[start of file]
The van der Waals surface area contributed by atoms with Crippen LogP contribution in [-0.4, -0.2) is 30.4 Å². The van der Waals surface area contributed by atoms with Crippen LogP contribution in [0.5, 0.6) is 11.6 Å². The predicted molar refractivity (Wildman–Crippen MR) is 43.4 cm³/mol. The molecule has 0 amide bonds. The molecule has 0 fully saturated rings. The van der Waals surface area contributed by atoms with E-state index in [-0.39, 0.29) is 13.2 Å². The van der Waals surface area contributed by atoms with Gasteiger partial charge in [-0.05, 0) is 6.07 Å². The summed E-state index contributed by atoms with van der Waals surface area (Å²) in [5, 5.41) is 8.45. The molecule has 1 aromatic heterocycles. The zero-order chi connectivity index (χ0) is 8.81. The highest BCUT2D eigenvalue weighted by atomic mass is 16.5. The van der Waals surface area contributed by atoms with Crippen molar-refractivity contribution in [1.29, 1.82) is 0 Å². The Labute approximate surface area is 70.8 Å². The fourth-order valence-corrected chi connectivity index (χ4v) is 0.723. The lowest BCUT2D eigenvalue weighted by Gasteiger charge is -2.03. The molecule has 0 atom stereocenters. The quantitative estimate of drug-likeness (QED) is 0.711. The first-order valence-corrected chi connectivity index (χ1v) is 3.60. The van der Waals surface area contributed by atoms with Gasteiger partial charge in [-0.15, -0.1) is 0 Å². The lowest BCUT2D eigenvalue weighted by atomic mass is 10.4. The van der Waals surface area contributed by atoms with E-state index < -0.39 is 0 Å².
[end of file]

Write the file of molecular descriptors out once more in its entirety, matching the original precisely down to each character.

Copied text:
The van der Waals surface area contributed by atoms with Crippen LogP contribution in [-0.4, -0.2) is 30.4 Å². The van der Waals surface area contributed by atoms with Crippen LogP contribution in [0.5, 0.6) is 11.6 Å². The predicted molar refractivity (Wildman–Crippen MR) is 43.4 cm³/mol. The molecule has 0 amide bonds. The molecule has 0 fully saturated rings. The van der Waals surface area contributed by atoms with E-state index in [-0.39, 0.29) is 13.2 Å². The van der Waals surface area contributed by atoms with Gasteiger partial charge in [-0.05, 0) is 6.07 Å². The summed E-state index contributed by atoms with van der Waals surface area (Å²) in [5, 5.41) is 8.45. The molecule has 1 aromatic heterocycles. The zero-order chi connectivity index (χ0) is 8.81. The highest BCUT2D eigenvalue weighted by atomic mass is 16.5. The van der Waals surface area contributed by atoms with Crippen molar-refractivity contribution in [1.29, 1.82) is 0 Å². The Labute approximate surface area is 70.8 Å². The fourth-order valence-corrected chi connectivity index (χ4v) is 0.723. The lowest BCUT2D eigenvalue weighted by Gasteiger charge is -2.03. The molecule has 0 atom stereocenters. The quantitative estimate of drug-likeness (QED) is 0.711. The first-order valence-corrected chi connectivity index (χ1v) is 3.60. The van der Waals surface area contributed by atoms with Gasteiger partial charge in [-0.15, -0.1) is 0 Å². The lowest BCUT2D eigenvalue weighted by atomic mass is 10.4. The van der Waals surface area contributed by atoms with E-state index < -0.39 is 0 Å².